What happens to art fakes?
March 22, 2021 6:18 PM   Subscribe

I just watched the Netflix documentary, "Made you look" and I'm wondering what happens to the forged paintings. They might be pastiche, but they're still beautiful and since I don't have a few million for an actual Rothko, I wouldn't kick a fake one out of bed!
posted by Ensign to Media & Arts (10 answers total) 8 users marked this as a favorite
Piggybacking: How would one go about commissioning a high-quality reproduction? There are many sites claiming to offer them, but the proces are suspiciously low - hundreds of dollars rather than the thousands I'd expect for a nearly indistinguishable replica.
posted by Mr.Know-it-some at 6:27 PM on March 22, 2021 [1 favorite]

Best answer: Mr. BlahLaLa is a Hollywood prop man & set dresser. He has worked on many movies you've seen. He says when they create reproductions of existing works, first of all there are layers and layers of permissions required, and then not only do they have to be destroyed as soon as filming is complete, they're required to show proof of the destruction, like photos/footage of them being slashed into bits. Sometimes they also have to return the bits to the rights-holders as well.

(No idea what they did for that movie, though, since it's a documentary.)
posted by BlahLaLa at 7:11 PM on March 22, 2021 [10 favorites]

If you recall, one of the attorneys in the doc had one of them on his wall (it's right at the end). I assume the others similarly ended up as curiosities in the possession of various people involved.
posted by hoyland at 12:26 AM on March 23, 2021 [1 favorite]

Best answer: What BlahLaLa says about Hollywood may be correct, but there is no issue, legal or otherwise, about copying an artwork - it's has been part of classical art training for centuries. There is no need to apply for permission - in many cases even popular 20th century artists do not have proactive estates which handle issues such as this. Legal issues arise when you intend to deceive, either by signing the work fraudulently or attempting to pass the work off as genuine when selling. Since (in the UK at least) everything in an auction is legally "sold as seen," it's easy to enter a fake work in there because all the onus is on the buyer to inspect the work and make his own mind up. For instance there is a high profile copyist operating in the UK called Susie Ray. I believe she came to promenance when she painted a Monet for Jeffrey Archer - he owned an original Monet which was one half of a pair and since the other was in a private collection he comissioned a copy to hang next to it. There are a few artists like this offering commissions in the UK, and of course an entire industry doing it in China. Several years back Dulwich Picture Gallery hung a Chinese copy in their gallery and invited visitors to spot the difference. The £70 copy looks markedly different when hanging next to the original, but still very competently handled in its own right.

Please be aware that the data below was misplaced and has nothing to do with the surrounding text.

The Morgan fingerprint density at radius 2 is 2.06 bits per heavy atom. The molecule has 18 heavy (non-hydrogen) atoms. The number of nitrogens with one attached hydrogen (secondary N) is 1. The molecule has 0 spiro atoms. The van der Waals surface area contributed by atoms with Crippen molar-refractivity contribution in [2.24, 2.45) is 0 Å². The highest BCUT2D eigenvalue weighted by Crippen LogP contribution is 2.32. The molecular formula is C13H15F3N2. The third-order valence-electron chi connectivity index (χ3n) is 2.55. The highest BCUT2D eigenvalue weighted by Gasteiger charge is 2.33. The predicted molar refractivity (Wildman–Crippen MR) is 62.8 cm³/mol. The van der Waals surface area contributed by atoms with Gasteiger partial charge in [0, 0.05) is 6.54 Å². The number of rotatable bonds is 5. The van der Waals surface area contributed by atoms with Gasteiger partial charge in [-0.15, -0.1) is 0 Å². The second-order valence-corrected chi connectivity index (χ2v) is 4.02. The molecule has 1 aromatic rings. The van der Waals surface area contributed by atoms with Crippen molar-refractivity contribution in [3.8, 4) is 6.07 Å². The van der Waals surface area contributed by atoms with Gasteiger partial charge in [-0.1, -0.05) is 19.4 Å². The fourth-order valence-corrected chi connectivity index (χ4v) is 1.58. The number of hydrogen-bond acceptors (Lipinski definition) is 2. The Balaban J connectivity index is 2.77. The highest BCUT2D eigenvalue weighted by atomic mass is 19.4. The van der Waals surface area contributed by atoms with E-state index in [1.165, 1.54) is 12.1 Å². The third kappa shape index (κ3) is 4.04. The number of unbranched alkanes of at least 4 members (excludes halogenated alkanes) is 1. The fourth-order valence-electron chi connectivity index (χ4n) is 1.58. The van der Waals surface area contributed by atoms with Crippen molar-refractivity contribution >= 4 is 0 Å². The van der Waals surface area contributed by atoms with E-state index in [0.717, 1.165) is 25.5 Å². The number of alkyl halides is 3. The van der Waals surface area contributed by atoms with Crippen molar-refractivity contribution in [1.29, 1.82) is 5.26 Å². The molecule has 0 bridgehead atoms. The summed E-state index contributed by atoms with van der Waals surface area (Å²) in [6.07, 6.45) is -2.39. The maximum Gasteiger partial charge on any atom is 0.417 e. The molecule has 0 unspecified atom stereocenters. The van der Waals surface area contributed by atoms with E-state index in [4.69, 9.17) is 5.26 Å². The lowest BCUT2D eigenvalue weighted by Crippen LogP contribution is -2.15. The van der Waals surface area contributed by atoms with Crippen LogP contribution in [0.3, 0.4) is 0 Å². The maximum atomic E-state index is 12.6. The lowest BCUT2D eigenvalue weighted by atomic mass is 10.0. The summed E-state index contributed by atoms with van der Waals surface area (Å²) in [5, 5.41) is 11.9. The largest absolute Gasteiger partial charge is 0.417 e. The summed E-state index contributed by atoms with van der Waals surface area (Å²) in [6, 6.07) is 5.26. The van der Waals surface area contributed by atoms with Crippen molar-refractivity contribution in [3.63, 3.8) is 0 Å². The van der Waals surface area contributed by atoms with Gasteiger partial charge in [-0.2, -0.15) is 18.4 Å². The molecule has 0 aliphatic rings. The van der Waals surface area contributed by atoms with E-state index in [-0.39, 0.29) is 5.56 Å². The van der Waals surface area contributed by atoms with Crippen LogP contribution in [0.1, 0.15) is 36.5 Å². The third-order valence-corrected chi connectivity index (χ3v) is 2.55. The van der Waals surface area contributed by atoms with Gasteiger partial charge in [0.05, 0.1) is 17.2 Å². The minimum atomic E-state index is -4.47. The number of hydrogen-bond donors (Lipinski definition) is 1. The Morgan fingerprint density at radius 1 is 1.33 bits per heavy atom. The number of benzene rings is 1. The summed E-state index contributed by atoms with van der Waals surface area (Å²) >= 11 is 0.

Several years back I worked for a London auction house, and there was a section of our warehouse devoted to housing fakes which had been discovered and which the vendor had (unsurprisingly) failed to come back to collect. This section was dominated by two artists - Rodin (drawings) and Modigliani (drawings and paintings.) Works like this are retained because they are valuable study tools when it comes to spotting fakes in the future. I know the Met police also have an archive of fakes which they work with, and other institutions will too.

I was lucky enough to handle several Rothkos, and I would put him somewhere high up the list of most difficult to fake. The works have an ambience to the naked eye that is hard to copy, but close up the uniformity of the aged surface is something that is also very difficult to replicate. And those are wide, plain expanses of colour! There is no hiding place, especially when it comes to working with non-typical pigments and chemicals which may behave in unexpected ways long after drying.